Domesday Book

[doomz-dey, dohmz-]
noun
  1. a record of a survey of the lands of England made by order of William the Conqueror about 1086, giving ownership, extent, value, etc., of the properties.
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British Dictionary definitions for domesday book

Domesday Book

Doomsday Book

noun
  1. history the record of a survey of the land of England carried out by the commissioners of William I in 1086
Collins English Dictionary - Complete & Unabridged 2012 Digital Edition © William Collins Sons & Co. Ltd. 1979, 1986 © HarperCollins Publishers 1998, 2000, 2003, 2005, 2006, 2007, 2009, 2012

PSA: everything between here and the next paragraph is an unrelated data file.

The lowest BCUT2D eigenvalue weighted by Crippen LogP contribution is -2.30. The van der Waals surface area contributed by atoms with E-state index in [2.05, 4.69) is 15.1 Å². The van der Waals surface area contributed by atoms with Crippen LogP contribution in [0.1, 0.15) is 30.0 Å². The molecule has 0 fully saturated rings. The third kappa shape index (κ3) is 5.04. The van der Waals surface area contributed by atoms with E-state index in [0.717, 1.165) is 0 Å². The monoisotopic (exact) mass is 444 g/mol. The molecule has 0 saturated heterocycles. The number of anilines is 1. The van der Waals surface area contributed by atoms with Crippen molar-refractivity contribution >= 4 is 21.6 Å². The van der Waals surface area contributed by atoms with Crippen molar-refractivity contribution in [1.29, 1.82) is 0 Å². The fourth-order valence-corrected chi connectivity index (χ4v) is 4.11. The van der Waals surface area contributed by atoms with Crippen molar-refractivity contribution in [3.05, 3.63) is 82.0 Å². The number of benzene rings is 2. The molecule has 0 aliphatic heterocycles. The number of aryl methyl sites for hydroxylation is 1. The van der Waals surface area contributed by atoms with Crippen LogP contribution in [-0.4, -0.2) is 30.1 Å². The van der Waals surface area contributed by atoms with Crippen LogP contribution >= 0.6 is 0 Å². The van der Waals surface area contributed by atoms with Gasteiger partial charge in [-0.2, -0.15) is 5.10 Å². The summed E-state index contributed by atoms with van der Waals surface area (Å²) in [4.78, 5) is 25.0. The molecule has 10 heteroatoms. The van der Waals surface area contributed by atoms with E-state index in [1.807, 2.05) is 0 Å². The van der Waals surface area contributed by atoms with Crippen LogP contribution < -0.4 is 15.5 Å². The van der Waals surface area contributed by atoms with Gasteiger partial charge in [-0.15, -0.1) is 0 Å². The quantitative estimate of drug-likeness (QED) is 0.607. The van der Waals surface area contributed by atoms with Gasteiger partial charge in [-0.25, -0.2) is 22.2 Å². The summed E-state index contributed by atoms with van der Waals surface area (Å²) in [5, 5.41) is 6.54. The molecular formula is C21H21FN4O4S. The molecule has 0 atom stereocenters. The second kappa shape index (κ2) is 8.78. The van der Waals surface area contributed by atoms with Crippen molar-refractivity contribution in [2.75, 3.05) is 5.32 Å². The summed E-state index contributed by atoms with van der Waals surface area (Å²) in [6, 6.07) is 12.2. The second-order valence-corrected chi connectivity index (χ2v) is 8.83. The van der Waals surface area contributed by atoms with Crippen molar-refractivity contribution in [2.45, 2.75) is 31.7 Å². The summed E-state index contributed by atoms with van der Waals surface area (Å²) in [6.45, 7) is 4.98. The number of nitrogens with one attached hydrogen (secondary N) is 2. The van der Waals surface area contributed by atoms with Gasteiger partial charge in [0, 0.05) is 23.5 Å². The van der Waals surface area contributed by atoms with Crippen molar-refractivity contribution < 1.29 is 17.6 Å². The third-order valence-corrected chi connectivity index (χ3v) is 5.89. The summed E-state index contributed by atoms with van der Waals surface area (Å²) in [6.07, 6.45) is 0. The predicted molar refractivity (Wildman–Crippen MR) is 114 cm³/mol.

Word Origin and History for domesday book

Domesday book

1178, popular name of Great Inquisition or Survey (1086), William the Conqueror's inventory of his new domain, from Middle English domes, genitive of dom "day of judgment" (see doom). "The booke ... to be called Domesday, bicause (as Mathew Parise saith) it spared no man, but iudged all men indifferently." [William Lambarde, "A Perambulation of Kent," 1570]

Online Etymology Dictionary, © 2010 Douglas Harper